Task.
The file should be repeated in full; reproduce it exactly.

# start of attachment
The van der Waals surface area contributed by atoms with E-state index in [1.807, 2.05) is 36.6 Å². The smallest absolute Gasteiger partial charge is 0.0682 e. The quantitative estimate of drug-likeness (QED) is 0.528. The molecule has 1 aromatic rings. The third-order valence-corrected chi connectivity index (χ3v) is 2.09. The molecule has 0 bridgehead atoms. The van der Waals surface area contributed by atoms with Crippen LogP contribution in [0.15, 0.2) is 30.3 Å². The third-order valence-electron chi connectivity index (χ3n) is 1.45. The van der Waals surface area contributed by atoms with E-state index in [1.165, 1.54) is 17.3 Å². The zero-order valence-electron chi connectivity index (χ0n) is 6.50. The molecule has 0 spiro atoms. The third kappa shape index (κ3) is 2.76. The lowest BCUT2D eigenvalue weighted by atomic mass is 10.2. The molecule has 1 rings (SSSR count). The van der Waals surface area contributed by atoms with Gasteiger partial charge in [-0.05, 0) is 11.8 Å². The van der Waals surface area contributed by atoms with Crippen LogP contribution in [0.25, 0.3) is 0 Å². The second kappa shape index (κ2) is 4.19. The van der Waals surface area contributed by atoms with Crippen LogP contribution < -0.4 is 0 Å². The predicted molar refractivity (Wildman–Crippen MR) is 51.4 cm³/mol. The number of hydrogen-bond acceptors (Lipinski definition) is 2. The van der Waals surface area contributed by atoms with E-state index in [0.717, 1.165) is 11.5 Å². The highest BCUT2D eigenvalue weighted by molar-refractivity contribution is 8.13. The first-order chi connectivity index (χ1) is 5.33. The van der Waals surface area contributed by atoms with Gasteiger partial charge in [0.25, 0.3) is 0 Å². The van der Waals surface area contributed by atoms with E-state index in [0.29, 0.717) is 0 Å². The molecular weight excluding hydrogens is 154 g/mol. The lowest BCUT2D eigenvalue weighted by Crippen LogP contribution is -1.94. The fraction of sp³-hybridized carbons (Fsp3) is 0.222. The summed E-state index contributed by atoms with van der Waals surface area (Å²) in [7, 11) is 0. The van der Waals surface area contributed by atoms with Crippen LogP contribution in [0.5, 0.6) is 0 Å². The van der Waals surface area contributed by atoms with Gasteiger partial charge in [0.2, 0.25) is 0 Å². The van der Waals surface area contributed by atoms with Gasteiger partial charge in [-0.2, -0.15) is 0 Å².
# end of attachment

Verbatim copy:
The van der Waals surface area contributed by atoms with E-state index in [1.807, 2.05) is 36.6 Å². The smallest absolute Gasteiger partial charge is 0.0682 e. The quantitative estimate of drug-likeness (QED) is 0.528. The molecule has 1 aromatic rings. The third-order valence-corrected chi connectivity index (χ3v) is 2.09. The molecule has 0 bridgehead atoms. The van der Waals surface area contributed by atoms with Crippen LogP contribution in [0.15, 0.2) is 30.3 Å². The third-order valence-electron chi connectivity index (χ3n) is 1.45. The van der Waals surface area contributed by atoms with E-state index in [1.165, 1.54) is 17.3 Å². The zero-order valence-electron chi connectivity index (χ0n) is 6.50. The molecule has 0 spiro atoms. The third kappa shape index (κ3) is 2.76. The lowest BCUT2D eigenvalue weighted by atomic mass is 10.2. The molecule has 1 rings (SSSR count). The van der Waals surface area contributed by atoms with Gasteiger partial charge in [-0.05, 0) is 11.8 Å². The van der Waals surface area contributed by atoms with Crippen LogP contribution in [0.25, 0.3) is 0 Å². The second kappa shape index (κ2) is 4.19. The van der Waals surface area contributed by atoms with Crippen LogP contribution < -0.4 is 0 Å². The predicted molar refractivity (Wildman–Crippen MR) is 51.4 cm³/mol. The number of hydrogen-bond acceptors (Lipinski definition) is 2. The van der Waals surface area contributed by atoms with E-state index in [0.717, 1.165) is 11.5 Å². The highest BCUT2D eigenvalue weighted by molar-refractivity contribution is 8.13. The first-order chi connectivity index (χ1) is 5.33. The van der Waals surface area contributed by atoms with Gasteiger partial charge in [0.25, 0.3) is 0 Å². The van der Waals surface area contributed by atoms with E-state index in [0.29, 0.717) is 0 Å². The molecular weight excluding hydrogens is 154 g/mol. The lowest BCUT2D eigenvalue weighted by Crippen LogP contribution is -1.94. The fraction of sp³-hybridized carbons (Fsp3) is 0.222. The summed E-state index contributed by atoms with van der Waals surface area (Å²) in [7, 11) is 0. The van der Waals surface area contributed by atoms with Crippen LogP contribution in [0.5, 0.6) is 0 Å². The van der Waals surface area contributed by atoms with Gasteiger partial charge in [0.2, 0.25) is 0 Å². The van der Waals surface area contributed by atoms with Gasteiger partial charge in [-0.2, -0.15) is 0 Å².